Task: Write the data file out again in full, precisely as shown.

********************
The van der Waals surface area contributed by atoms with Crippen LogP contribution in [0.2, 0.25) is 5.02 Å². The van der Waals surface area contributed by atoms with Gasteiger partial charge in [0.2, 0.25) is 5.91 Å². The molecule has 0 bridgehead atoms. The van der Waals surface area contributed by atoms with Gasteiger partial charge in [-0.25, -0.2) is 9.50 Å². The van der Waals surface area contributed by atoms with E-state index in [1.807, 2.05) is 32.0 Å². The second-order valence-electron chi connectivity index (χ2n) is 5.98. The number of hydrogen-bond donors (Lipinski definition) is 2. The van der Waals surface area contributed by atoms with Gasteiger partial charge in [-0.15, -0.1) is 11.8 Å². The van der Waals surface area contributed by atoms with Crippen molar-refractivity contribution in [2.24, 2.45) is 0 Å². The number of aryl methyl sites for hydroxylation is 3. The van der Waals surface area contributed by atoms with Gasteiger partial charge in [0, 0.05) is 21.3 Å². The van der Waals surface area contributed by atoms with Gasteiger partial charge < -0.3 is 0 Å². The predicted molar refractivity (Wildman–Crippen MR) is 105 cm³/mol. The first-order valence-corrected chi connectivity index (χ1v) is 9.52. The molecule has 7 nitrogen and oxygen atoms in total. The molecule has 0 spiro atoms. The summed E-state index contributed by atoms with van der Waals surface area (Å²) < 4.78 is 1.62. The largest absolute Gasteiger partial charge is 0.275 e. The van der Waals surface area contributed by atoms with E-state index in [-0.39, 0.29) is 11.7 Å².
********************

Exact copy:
The van der Waals surface area contributed by atoms with Crippen LogP contribution in [0.2, 0.25) is 5.02 Å². The van der Waals surface area contributed by atoms with Gasteiger partial charge in [0.2, 0.25) is 5.91 Å². The molecule has 0 bridgehead atoms. The van der Waals surface area contributed by atoms with Gasteiger partial charge in [-0.25, -0.2) is 9.50 Å². The van der Waals surface area contributed by atoms with E-state index in [1.807, 2.05) is 32.0 Å². The second-order valence-electron chi connectivity index (χ2n) is 5.98. The number of hydrogen-bond donors (Lipinski definition) is 2. The van der Waals surface area contributed by atoms with Gasteiger partial charge in [-0.15, -0.1) is 11.8 Å². The van der Waals surface area contributed by atoms with Crippen molar-refractivity contribution in [2.24, 2.45) is 0 Å². The number of aryl methyl sites for hydroxylation is 3. The van der Waals surface area contributed by atoms with Gasteiger partial charge in [0, 0.05) is 21.3 Å². The van der Waals surface area contributed by atoms with Gasteiger partial charge < -0.3 is 0 Å². The predicted molar refractivity (Wildman–Crippen MR) is 105 cm³/mol. The first-order valence-corrected chi connectivity index (χ1v) is 9.52. The molecule has 7 nitrogen and oxygen atoms in total. The molecule has 0 spiro atoms. The summed E-state index contributed by atoms with van der Waals surface area (Å²) < 4.78 is 1.62. The largest absolute Gasteiger partial charge is 0.275 e. The van der Waals surface area contributed by atoms with E-state index in [-0.39, 0.29) is 11.7 Å².